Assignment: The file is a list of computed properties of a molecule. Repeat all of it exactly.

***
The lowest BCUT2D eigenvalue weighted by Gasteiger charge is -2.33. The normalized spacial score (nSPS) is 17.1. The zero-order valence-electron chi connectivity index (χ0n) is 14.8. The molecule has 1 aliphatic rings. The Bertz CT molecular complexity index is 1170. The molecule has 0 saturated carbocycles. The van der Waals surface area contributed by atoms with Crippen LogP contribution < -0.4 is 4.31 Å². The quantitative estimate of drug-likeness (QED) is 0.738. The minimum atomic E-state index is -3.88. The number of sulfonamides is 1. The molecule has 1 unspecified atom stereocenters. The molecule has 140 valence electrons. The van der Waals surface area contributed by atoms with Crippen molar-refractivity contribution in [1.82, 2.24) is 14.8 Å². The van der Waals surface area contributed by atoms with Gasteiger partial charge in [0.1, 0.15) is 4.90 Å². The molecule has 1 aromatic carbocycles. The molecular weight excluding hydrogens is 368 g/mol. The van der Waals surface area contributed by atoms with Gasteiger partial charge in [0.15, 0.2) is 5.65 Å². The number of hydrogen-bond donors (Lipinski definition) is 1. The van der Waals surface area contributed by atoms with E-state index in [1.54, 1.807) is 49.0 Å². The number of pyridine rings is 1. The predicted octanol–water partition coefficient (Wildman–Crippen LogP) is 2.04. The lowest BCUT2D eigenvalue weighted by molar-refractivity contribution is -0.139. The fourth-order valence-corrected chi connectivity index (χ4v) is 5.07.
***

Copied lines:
The lowest BCUT2D eigenvalue weighted by Gasteiger charge is -2.33. The normalized spacial score (nSPS) is 17.1. The zero-order valence-electron chi connectivity index (χ0n) is 14.8. The molecule has 1 aliphatic rings. The Bertz CT molecular complexity index is 1170. The molecule has 0 saturated carbocycles. The van der Waals surface area contributed by atoms with Crippen LogP contribution < -0.4 is 4.31 Å². The quantitative estimate of drug-likeness (QED) is 0.738. The minimum atomic E-state index is -3.88. The number of sulfonamides is 1. The molecule has 1 unspecified atom stereocenters. The molecule has 140 valence electrons. The van der Waals surface area contributed by atoms with Crippen molar-refractivity contribution in [1.82, 2.24) is 14.8 Å². The van der Waals surface area contributed by atoms with Gasteiger partial charge in [0.1, 0.15) is 4.90 Å². The molecule has 1 aromatic carbocycles. The molecular weight excluding hydrogens is 368 g/mol. The van der Waals surface area contributed by atoms with Gasteiger partial charge in [0.15, 0.2) is 5.65 Å². The number of hydrogen-bond donors (Lipinski definition) is 1. The van der Waals surface area contributed by atoms with E-state index in [1.54, 1.807) is 49.0 Å². The number of pyridine rings is 1. The predicted octanol–water partition coefficient (Wildman–Crippen LogP) is 2.04. The lowest BCUT2D eigenvalue weighted by molar-refractivity contribution is -0.139. The fourth-order valence-corrected chi connectivity index (χ4v) is 5.07.